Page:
It has been known for decades that people of color bear a disproportionate share of the disease burden from the Hepatitis C virus in humans. [I recall first reading of this, in 1991, in the Wall Street Journal.]
As the race to cure Hep C nears the finish line, Merck is making claims about how effective Boceprevir® is in treating the black population subgrouping in its investigational clinical trial (where the law of small numbers clearly applies -- n: 172 total). Within minutes of Merck's breathless presser this morning, Vertex had answered with one of its own, explaining the Telaprevir® subgrouping performance figures.
How is it that so many people are working press lines on the Saturday of Halloween? Well, the 61st Annual Meeting of the American Association for the Study of Liver Diseases is in full swing, in Boston. It is the most important US conference on the subject, and the spin machines (from both companies) are (fittingly) working at near election-day fervor.
Here, though (near as I can tell), is what sorts out from what is actually known -- on the actual data-sets: Vertex's Telaprevir holds a clear lead on overall cure-rates, in patients who've previously failed treatment -- across all ethnic and racial groups. The two are closer, in "new" patients, people who've never been treated for Hep C -- close enough that it wouldn't be fair to call a clear win for Vertex, though on paper it is ahead, statistically.
Similarly, though both drugs clearly blow away the current 25 percent cure rate for African Americans (on standard therapy), Vertex is again ahead, curing about 60 to 62 percent of this subgroup overall (Merck comes in at 58 percent). Either way, this is a momentus day for the advancement of science: it is fair to say that -- between these two candidates -- some time in the coming decade, we will be calling this conference the moment when "the cure" for Hep C was announced. That's heady stuff.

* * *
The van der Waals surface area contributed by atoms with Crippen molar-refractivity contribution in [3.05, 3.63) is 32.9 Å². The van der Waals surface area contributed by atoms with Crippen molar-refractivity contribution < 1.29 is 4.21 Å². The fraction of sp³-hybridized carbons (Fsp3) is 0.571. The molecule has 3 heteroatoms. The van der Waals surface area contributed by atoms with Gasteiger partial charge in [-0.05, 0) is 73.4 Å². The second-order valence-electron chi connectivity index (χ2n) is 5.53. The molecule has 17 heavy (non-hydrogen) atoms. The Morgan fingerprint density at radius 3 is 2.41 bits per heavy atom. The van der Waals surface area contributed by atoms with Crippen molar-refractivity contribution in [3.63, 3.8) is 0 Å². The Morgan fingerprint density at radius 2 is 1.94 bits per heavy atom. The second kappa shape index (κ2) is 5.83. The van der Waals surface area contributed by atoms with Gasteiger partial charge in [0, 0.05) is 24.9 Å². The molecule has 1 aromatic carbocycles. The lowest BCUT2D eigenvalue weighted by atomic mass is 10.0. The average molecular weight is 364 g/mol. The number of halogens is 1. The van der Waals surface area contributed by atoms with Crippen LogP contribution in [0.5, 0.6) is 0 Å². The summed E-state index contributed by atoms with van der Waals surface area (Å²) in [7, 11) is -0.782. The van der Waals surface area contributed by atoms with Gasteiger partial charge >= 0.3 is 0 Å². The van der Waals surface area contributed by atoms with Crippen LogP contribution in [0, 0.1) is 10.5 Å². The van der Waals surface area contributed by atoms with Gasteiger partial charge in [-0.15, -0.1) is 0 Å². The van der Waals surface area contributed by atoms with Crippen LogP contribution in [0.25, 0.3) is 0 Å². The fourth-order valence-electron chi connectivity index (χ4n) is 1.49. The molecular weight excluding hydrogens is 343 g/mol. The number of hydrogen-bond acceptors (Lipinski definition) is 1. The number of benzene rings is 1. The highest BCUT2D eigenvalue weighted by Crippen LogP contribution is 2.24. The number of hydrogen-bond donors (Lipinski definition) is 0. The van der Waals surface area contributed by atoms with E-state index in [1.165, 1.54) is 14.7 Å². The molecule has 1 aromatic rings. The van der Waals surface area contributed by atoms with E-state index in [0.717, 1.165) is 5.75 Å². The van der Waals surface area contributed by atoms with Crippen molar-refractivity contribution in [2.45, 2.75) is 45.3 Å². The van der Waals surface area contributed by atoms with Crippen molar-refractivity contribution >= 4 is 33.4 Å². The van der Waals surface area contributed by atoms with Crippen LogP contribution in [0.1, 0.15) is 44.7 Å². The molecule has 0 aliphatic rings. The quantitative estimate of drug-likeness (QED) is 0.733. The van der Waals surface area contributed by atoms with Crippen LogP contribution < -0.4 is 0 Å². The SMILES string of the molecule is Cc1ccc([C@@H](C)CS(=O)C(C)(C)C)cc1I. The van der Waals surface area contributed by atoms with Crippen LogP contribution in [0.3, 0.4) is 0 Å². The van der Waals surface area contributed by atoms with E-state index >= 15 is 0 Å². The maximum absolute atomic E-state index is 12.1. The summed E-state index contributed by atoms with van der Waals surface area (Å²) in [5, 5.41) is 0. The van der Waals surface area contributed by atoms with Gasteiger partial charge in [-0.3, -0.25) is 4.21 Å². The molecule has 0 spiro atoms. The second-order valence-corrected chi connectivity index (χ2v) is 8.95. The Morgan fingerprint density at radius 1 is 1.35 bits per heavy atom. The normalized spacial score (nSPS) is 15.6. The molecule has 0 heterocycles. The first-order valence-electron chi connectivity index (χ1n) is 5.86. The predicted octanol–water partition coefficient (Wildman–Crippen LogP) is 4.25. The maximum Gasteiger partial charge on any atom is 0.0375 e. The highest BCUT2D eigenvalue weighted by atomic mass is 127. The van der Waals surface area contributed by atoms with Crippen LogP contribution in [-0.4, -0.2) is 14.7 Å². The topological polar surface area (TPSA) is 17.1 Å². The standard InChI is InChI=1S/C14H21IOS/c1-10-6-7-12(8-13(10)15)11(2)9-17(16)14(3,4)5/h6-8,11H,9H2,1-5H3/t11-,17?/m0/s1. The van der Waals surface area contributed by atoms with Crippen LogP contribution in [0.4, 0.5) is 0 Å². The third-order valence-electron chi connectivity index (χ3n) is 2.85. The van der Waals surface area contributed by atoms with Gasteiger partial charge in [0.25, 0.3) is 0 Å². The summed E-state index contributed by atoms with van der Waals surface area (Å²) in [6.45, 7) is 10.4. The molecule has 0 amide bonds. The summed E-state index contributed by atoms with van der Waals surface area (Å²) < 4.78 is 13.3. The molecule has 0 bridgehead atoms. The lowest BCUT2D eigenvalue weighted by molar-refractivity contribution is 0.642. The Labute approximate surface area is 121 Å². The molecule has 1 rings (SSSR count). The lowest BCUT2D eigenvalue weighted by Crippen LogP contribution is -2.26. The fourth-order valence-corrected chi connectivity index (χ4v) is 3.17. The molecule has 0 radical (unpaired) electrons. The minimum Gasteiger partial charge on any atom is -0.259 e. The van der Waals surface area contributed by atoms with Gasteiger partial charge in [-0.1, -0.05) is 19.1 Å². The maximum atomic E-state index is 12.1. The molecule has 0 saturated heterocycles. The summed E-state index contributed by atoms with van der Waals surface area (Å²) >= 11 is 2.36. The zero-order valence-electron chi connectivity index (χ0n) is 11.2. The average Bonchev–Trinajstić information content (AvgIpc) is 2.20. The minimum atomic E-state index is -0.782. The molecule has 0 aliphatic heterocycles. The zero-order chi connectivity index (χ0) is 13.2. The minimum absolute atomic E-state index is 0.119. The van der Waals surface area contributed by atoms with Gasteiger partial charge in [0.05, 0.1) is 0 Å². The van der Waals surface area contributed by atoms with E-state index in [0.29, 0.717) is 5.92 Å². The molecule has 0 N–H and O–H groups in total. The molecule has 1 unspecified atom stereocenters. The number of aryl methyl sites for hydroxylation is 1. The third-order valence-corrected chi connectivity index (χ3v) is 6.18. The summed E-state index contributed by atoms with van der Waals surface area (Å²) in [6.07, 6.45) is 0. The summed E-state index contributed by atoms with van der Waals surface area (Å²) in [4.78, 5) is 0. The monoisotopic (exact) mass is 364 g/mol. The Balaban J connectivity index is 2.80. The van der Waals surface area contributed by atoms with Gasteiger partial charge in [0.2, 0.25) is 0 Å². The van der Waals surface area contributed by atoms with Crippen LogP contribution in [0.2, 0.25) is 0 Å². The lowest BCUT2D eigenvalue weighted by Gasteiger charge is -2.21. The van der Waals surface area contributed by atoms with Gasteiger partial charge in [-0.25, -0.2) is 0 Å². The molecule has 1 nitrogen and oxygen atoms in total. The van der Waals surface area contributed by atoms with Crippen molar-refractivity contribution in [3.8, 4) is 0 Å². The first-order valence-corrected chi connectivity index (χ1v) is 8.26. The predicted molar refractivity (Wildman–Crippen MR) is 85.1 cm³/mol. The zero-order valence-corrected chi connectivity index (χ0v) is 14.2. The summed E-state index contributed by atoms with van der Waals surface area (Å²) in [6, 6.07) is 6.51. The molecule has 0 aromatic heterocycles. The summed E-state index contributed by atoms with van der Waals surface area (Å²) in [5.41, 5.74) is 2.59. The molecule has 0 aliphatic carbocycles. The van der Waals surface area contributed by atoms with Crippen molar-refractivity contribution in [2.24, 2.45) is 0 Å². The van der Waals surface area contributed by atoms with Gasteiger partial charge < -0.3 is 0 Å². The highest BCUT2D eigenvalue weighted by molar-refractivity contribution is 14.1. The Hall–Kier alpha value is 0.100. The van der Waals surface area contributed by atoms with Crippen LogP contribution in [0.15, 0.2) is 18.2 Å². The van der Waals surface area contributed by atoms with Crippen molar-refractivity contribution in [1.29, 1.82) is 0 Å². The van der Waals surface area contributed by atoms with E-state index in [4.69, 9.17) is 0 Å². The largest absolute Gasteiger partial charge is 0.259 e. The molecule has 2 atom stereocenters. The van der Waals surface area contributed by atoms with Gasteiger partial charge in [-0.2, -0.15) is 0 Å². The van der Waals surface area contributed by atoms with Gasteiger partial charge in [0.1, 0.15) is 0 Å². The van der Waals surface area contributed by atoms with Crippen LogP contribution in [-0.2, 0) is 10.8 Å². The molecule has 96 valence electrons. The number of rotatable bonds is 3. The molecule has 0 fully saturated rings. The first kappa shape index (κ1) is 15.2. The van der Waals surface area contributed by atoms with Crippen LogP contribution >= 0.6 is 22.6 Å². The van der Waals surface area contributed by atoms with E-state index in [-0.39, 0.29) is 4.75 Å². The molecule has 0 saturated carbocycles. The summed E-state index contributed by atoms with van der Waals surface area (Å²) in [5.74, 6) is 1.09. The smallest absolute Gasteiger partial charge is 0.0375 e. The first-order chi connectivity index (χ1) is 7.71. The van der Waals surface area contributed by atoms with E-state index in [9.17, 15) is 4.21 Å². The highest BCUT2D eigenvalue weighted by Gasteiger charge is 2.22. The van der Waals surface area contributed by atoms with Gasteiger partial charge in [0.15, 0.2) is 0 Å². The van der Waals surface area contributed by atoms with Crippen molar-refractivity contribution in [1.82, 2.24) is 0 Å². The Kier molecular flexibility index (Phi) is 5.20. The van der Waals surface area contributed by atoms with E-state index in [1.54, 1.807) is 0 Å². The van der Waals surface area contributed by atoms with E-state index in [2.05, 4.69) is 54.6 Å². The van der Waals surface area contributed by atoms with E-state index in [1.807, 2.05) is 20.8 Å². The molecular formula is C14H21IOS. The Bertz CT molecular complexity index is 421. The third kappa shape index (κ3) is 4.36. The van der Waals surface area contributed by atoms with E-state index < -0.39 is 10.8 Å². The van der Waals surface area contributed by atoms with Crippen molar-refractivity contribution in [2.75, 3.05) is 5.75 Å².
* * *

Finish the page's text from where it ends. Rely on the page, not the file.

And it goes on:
From the Vertex release, then:
. . . .In ILLUMINATE, 72% of people overall achieved SVR with telaprevir-based therapy. New data from this study showed that 60% of African Americans/Blacks and 63% of people with advanced liver fibrosis or cirrhosis achieved SVR with telaprevir-based therapy in the overall study analysis. Of African Americans/Blacks whose virus was undetectable at weeks 4 and 12, 88% of people achieved SVR in both the 24-week and 48-week randomized treatment arms. There was no control arm of pegylated-interferon and ribavirin alone in ILLUMINATE.
The safety and tolerability profile of telaprevir was consistent in both trials, with low discontinuation rates of all drugs during the telaprevir treatment phase due to adverse events.
"Less than half of people with the most common form of hepatitis C - genotype 1- achieve a viral cure with currently approved medicines, and factors such as race and extent of liver fibrosis can further limit cure rates to less than a third," said Ira Jacobson, M.D., Chief of the Division of Gastroenterology and Hepatology, at New York-Presbyterian Hospital/Weill Cornell Medical Center, and the Vincent Astor Distinguished Professor of Medicine at Weill Cornell Medical College. "After treatment with telaprevir-based combination therapy in the ADVANCE study, 75% of people overall achieved a viral cure. Importantly, 62% of African Americans/Blacks and people with extensive liver disease achieved a viral cure -- nearly twice as many as those who received pegylated-interferon and ribavirin alone. . . ."
Merck's comparable rates are lower, overall, and lower for African-Americans -- at 58 percent, on an "apples to apples" basis.
More on the race to file with FDA, in the next post.